Friday, August 28, 2015

Seasonal Shift

Seasonal Shift

21 ¾” w x 40”L [55.5cm x 101.5cm]

I have been observing the seasonal colours in my neighbourhood and am amazed by the variety and number of flowering trees and shrubs even during a Queensland winter. Pale to rosy pink, bright and bold yellow, soft orange and many shades of green abound.

For Betty’s challenge I decided to work with a dyed merino wool pre-felt and black felt of unknown composition, as I hadn’t used these materials before in a quilt. It was interesting to note how the dense, soft wool fibres seemed to absorb light.

The felted piece was applied to the background with the corners and some of the other edges curling a little to mimic the exfoliating dead bark of the huge eucalypt near the local junior school.

Materials; cotton, batting, thread, wool, felt

Techniques; embellisher machine used for the felting, machine applique, machine quilted

Thursday, August 27, 2015


by Lin Hsin-Chen
My imagination goes wild. I draw the flowers freely to depict the impressive natural movement and texture. I challenge myself to create a contagious piece of work with simple color blocks.

Making this quilt is like sketching. I use fabrics dyed with acrylic paints to piece the color blocks, making it looks like a piece of drawing. With a sense of retro, I use needle and thread as painting brushes to test the energy of hand drawing and explore the joy of spontaneous creativity.

I love handwriting. I think handwriting is an emotion, an image and a sense of healing. Therefore, I do handwriting and sketching everyday, it’s just like the habit of having a cup of coffee every morning. The stories written in the notebooks are very important. To me, the texture transformed by the strokes and lines of words are truly valuable. Different strokes have diverse feelings. Naturally they become beautiful rhythm and cadence, and dance lively on the paper to evoke creative inspiration.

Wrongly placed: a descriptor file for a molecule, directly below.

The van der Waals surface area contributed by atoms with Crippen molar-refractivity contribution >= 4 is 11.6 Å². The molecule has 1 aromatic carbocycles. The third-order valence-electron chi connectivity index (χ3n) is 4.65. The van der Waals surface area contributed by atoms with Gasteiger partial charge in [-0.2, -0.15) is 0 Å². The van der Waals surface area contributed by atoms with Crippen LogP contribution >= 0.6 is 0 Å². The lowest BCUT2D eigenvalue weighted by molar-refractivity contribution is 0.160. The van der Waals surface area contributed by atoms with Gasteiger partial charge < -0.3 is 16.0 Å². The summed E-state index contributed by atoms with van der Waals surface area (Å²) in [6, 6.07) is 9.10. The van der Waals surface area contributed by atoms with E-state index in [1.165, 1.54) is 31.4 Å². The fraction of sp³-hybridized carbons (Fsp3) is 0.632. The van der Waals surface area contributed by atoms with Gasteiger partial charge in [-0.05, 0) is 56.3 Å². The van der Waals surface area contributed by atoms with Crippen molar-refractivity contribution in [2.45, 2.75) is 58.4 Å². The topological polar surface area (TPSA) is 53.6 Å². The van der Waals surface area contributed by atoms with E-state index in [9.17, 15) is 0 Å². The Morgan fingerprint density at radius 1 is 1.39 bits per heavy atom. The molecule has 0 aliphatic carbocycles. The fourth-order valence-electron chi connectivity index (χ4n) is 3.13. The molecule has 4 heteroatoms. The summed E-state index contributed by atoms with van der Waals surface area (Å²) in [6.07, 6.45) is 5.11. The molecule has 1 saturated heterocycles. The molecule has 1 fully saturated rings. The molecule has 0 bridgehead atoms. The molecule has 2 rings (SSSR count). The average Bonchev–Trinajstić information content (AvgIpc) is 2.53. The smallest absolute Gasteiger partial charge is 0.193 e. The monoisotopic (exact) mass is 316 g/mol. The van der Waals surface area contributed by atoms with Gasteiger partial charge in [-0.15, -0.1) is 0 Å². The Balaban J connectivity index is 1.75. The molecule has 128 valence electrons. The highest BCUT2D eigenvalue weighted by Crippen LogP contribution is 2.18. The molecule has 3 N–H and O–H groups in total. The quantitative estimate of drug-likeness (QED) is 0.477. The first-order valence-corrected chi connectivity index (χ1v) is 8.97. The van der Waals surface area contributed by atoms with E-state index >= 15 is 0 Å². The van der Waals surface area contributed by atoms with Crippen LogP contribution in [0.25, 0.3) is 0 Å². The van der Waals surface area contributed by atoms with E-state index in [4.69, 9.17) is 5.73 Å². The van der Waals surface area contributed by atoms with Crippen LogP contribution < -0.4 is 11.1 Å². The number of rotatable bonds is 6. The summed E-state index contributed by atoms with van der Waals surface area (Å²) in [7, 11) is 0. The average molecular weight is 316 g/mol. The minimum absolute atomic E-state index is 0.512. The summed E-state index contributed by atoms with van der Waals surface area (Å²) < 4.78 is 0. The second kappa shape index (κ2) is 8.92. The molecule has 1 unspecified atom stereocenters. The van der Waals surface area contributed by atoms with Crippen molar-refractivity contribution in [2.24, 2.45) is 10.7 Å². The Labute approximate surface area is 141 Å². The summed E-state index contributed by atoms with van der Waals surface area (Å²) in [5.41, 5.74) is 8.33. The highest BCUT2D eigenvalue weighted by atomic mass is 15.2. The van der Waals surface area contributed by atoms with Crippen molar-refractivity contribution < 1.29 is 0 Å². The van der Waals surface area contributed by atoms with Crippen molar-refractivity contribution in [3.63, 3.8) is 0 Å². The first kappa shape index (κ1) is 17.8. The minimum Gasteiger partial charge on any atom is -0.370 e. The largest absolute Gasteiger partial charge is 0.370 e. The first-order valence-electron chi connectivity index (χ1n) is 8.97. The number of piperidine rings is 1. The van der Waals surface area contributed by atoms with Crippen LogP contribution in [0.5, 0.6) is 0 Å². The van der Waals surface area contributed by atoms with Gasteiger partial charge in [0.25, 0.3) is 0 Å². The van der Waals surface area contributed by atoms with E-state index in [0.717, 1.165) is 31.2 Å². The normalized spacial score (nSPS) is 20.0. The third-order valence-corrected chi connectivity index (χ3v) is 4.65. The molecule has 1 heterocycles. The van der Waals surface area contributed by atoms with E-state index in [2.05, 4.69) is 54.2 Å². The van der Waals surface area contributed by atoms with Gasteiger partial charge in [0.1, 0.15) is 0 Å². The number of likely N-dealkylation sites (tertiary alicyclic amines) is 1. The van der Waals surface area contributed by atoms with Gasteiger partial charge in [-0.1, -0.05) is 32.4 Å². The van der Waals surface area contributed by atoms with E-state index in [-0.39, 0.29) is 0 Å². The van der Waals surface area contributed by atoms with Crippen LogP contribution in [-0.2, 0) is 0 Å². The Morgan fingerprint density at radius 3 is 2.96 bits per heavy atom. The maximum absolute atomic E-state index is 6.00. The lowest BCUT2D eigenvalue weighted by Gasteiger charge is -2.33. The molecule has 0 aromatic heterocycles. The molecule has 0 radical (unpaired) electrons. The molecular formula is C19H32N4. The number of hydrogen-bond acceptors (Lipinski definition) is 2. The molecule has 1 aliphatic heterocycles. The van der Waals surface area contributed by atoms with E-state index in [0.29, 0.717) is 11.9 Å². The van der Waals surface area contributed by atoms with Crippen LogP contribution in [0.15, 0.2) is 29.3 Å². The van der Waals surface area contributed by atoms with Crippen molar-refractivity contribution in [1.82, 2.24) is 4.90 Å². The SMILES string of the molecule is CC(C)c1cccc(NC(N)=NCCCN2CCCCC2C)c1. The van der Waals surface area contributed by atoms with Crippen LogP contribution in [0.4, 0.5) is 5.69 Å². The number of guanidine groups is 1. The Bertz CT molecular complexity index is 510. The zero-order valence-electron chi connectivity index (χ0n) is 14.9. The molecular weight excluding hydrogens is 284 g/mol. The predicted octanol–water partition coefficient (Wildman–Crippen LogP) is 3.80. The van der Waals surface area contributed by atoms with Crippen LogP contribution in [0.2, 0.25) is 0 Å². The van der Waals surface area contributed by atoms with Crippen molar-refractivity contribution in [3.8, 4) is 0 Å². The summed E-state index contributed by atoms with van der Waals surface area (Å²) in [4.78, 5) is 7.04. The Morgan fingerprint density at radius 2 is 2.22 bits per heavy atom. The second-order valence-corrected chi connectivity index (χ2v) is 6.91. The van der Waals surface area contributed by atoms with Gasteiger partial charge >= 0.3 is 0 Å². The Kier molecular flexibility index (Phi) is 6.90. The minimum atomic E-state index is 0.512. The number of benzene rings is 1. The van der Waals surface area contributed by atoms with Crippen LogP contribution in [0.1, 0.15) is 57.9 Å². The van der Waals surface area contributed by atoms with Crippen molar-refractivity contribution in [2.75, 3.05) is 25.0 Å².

In this challenge, we are asked to use unconventional materials. To me, commercial cotton is indispensable for creating. I rarely use dyed fabrics in my previous works. This is my first time using dyed fabric exclusively in a quilt. It is a pleasure sewing the flower. Just like sketching happily on the paper, it gives me a non-stop contagious power. For a moment I thought I was a painter. Thank you, Betty, for the challenge!

Materials: fabric dyed with acrylic paints, woolen yarn
Techniques: hand pieced, hand appliqué, hand embroidered, three-layered hand quilted
Size: 24” W x 40” H

Just what's so unusual?

I know that what is unconventional or unusual materials  for me is certainly not that unusual to several of my colleagues.

Oil pastel is very unusual for my work as I am unsure of its control and I am also wary of it's permanence.  So, throwing caution to the wind, I combined it with some other uncommon bits:  discharged images and textiles from far-away places.  The piece is densely quilted with added hand stitching.

Home of the Exotic Blue Crow
Now I have a test subject for permanence of oil pastel in my work.  Fingers crossed.

Blue Crow detail


I was contemplating this challenge (unusual materials) and searching for inspiration when it showed up in my mailbox.  My friend and creative collaborator Carol Eaton had sent me a surprise gift – a piece of hand dyed fabric.  Carol had made it as an experiment and thought I would like the results (I do!)
That began a vague idea about found objects: buttons, a zipper, safety pins – things found around the studio. I took the piece on vacation with me and added to it as I found the time. At first I chose the safety pins as a way to incorporate “reflection” into the piece. But I found that I really enjoyed the repetitive action of pinning them.
A picture began to emerge in my mind – a gentle rain falling on some kind of plant or flower.  That led me to think about the way plants grow. As long as they have a few key conditions (water, sunlight, air) they grow wherever they find the space. The buttons toward the bottom are bunched together, in layers and clumps, as if they are competing for space.
Technical details: Finished size 18x40
Materials: hand-dyed fabric, various buttons, cotton and metallic thread, safety pins, zipper


An epiphany is a sudden and striking realization, an AHA moment, as it were.
Mine came almost ten years ago when I realized that I'm making art, not bed quilts, and that a world of materials is out there to explore.
This piece is a digitally printed piece of fabric that I hand colored, then machine stitched.
I then layered on top a piece of non woven material that's cut, burned and painted to form the image I wanted.  It's appliquéd over the base, there is no stitching on it to contrast to the busy surface underneath.